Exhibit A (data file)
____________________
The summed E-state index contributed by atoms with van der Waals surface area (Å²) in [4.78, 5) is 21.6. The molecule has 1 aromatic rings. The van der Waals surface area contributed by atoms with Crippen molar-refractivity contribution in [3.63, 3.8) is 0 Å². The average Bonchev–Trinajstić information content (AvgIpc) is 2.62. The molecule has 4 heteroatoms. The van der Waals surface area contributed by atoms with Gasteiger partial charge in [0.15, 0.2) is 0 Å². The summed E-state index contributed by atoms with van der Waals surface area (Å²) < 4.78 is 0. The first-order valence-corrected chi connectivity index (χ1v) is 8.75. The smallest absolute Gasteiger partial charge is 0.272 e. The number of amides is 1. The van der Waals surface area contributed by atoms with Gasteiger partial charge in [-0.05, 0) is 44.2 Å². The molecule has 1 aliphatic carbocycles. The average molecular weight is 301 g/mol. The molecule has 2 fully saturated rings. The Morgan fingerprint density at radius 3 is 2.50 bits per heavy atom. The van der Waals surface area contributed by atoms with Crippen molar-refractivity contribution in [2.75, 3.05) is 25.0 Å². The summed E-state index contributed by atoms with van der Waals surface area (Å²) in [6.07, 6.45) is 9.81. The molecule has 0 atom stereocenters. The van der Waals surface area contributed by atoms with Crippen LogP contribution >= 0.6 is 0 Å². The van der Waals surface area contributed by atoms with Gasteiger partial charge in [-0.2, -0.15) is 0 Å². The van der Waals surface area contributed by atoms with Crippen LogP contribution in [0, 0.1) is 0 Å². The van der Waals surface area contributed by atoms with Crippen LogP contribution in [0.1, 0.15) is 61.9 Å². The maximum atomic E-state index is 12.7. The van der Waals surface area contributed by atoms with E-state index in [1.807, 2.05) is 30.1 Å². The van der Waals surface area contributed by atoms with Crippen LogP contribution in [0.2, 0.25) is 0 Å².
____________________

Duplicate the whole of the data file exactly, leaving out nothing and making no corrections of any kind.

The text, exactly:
The summed E-state index contributed by atoms with van der Waals surface area (Å²) in [4.78, 5) is 21.6. The molecule has 1 aromatic rings. The van der Waals surface area contributed by atoms with Crippen molar-refractivity contribution in [3.63, 3.8) is 0 Å². The average Bonchev–Trinajstić information content (AvgIpc) is 2.62. The molecule has 4 heteroatoms. The van der Waals surface area contributed by atoms with Gasteiger partial charge in [0.15, 0.2) is 0 Å². The summed E-state index contributed by atoms with van der Waals surface area (Å²) < 4.78 is 0. The first-order valence-corrected chi connectivity index (χ1v) is 8.75. The smallest absolute Gasteiger partial charge is 0.272 e. The number of amides is 1. The van der Waals surface area contributed by atoms with Gasteiger partial charge in [-0.05, 0) is 44.2 Å². The molecule has 1 aliphatic carbocycles. The average molecular weight is 301 g/mol. The molecule has 2 fully saturated rings. The Morgan fingerprint density at radius 3 is 2.50 bits per heavy atom. The van der Waals surface area contributed by atoms with Crippen molar-refractivity contribution in [2.75, 3.05) is 25.0 Å². The summed E-state index contributed by atoms with van der Waals surface area (Å²) in [6.07, 6.45) is 9.81. The molecule has 0 atom stereocenters. The van der Waals surface area contributed by atoms with Crippen LogP contribution >= 0.6 is 0 Å². The van der Waals surface area contributed by atoms with Gasteiger partial charge in [-0.2, -0.15) is 0 Å². The van der Waals surface area contributed by atoms with Crippen LogP contribution in [0, 0.1) is 0 Å². The van der Waals surface area contributed by atoms with Crippen LogP contribution in [0.1, 0.15) is 61.9 Å². The maximum atomic E-state index is 12.7. The van der Waals surface area contributed by atoms with E-state index in [1.807, 2.05) is 30.1 Å². The van der Waals surface area contributed by atoms with Crippen LogP contribution in [0.2, 0.25) is 0 Å².